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ARRA Readiness Assessments

November 20, 2009
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In an October 16, 2009 letter to ten major healthcare IT vendors, Senator Charles E. Grassley (ranking member of the United States Senate Committee on Finance) initiated a US Senate investigation of the corporate practices of HIT vendors. The inquiry launched after the senator’s office received a significant number of complaints from patients, physicians, technologists, etc. regarding the safety of HIT/CPOE systems. A new study comparing 3,000 hospitals at various stages in the adoption of computerized health records has found little difference in the cost and quality of care between those organizations with electronic medical records and without automation. Last year, the Joint Commission announced a sentinel event alert holding health systems responsible for errors caused by the introduction of HIT.

Over the past few months we have conducted/and are continuing to conduct numerous ARRA Readiness Assessments on behalf of clients – rural, suburban, large health system, single facility – representing vendors key vendors McKesson, Cerner, Siemens, Meditech, Eclipsys…. Our focus is not on the technology roadmap, but on the organization’s readiness to use the system’s meaningfully. We have found troubling signs that the industry as a whole has not reconciled the potential damage these systems will create if implemented poorly. Specific red flags include:
  • Disconnect Between IT and Enterprise Strategy. For years, the industry has discussed “alignment” of systems plans with health system strategic initiatives. ARRA has exposed the truth. Most IT plans are vendor roadmaps. When you ask health systems executives if they are willing to put a new facility on the back burner to accomplish meaningful use, it becomes clear they don’t few IT in the same realm as “real” healthcare strategic initiatives. Many haven’t made the connection between IT and physician alignment, quality and outcomes improvement and reimbursement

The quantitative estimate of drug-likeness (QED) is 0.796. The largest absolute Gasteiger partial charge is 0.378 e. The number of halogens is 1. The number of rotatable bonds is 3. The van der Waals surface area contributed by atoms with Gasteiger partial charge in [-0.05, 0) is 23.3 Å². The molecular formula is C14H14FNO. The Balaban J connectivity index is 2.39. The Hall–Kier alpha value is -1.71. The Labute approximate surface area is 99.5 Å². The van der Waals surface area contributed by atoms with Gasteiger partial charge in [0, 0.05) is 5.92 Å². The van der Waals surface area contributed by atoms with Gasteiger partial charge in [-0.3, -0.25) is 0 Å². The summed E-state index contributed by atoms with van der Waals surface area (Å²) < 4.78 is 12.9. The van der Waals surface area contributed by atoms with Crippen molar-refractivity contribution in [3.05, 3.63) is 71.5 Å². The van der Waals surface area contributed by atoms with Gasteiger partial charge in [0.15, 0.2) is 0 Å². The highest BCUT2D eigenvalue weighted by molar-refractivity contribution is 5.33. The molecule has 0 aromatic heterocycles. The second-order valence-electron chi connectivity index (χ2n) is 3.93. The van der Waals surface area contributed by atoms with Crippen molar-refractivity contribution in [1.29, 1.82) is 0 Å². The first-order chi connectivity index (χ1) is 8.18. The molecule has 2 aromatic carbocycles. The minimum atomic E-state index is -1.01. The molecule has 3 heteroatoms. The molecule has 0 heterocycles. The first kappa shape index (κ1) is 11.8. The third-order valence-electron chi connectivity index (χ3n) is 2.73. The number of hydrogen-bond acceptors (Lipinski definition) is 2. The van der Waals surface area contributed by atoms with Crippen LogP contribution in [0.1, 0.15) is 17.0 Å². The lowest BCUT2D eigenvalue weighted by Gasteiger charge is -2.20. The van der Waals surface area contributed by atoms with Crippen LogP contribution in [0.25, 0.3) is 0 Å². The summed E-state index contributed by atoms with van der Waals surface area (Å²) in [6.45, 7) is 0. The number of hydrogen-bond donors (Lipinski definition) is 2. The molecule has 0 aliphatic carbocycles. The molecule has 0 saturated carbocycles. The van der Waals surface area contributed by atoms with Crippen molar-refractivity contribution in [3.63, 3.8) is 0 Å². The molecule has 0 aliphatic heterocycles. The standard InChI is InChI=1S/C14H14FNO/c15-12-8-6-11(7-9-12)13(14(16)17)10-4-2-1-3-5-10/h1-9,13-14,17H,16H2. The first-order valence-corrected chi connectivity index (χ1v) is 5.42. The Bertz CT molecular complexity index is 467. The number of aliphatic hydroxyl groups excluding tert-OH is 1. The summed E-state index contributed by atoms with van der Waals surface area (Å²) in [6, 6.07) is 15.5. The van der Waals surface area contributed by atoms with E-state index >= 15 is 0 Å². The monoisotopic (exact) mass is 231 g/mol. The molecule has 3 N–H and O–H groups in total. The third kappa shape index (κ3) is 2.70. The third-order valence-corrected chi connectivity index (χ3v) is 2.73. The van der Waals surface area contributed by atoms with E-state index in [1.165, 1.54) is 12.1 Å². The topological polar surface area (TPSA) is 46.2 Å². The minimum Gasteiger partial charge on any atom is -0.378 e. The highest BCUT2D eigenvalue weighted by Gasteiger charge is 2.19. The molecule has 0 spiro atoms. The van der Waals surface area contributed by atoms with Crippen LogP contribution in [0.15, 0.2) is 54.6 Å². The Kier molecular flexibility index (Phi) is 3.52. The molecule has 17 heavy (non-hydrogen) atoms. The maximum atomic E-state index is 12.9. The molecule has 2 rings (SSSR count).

• Few CEO champions. Approximately 1 in 3 CEOs we have assessed, personally embrace the role as the organization’s flag waver for clinical systems. Most have delegated it and some don’t meet with the CIO on a regular basis
  • Focus on Rapid Implementations by Vendors and Hospitals. With a focus on the HITECH $$$, many organizations are skipping necessary planning and change management steps to implement, implement, implement
  • Few Medical/Clinical Informatics Resources. Many Medical/ Clinical informatics resources learn their craft OJT. Physicians are often the local recruited IT geek who has a system in his practice rather than clinical change leaders. Clinical Informatics resources are often assigned to Nursing and they work more like a super user writing procedures or to IT where they focus on system build, versus the true work of an informatics professional
  • Immature Process Redesign Methodology or Expertise. 6 Sigma/Lean are hot topics but not fully disseminated. Rarely, if ever, are they integrated with IT system implementations in today’s healthcare systems
  • Manual Clinical Quality Reporting. Most quality metrics are “abstracted” from paper records and automated systems. Few health systems have begun the plan to “extract” the metrics at an aggregated, much less patient detail level. Many vendors say, I have an “app for that”, but these applications don’t always ensure consistent data interpretation or integrity
  • Limited Project Management Capabilities. Many health systems have not invested in project management training/certification, project management offices or tools to assist in project management within IT or across the enterprise
  • Continued Replacement Push by Vendors. Providers are still encouraged to replace “other vendor” systems in areas where an interoperability technology might work just as well

It takes years to fully realize the benefits, and only a few days to experience the pain of a poorly implemented system. It reminds me of the saying “good things are slow in coming, and bad things happen very fast”.

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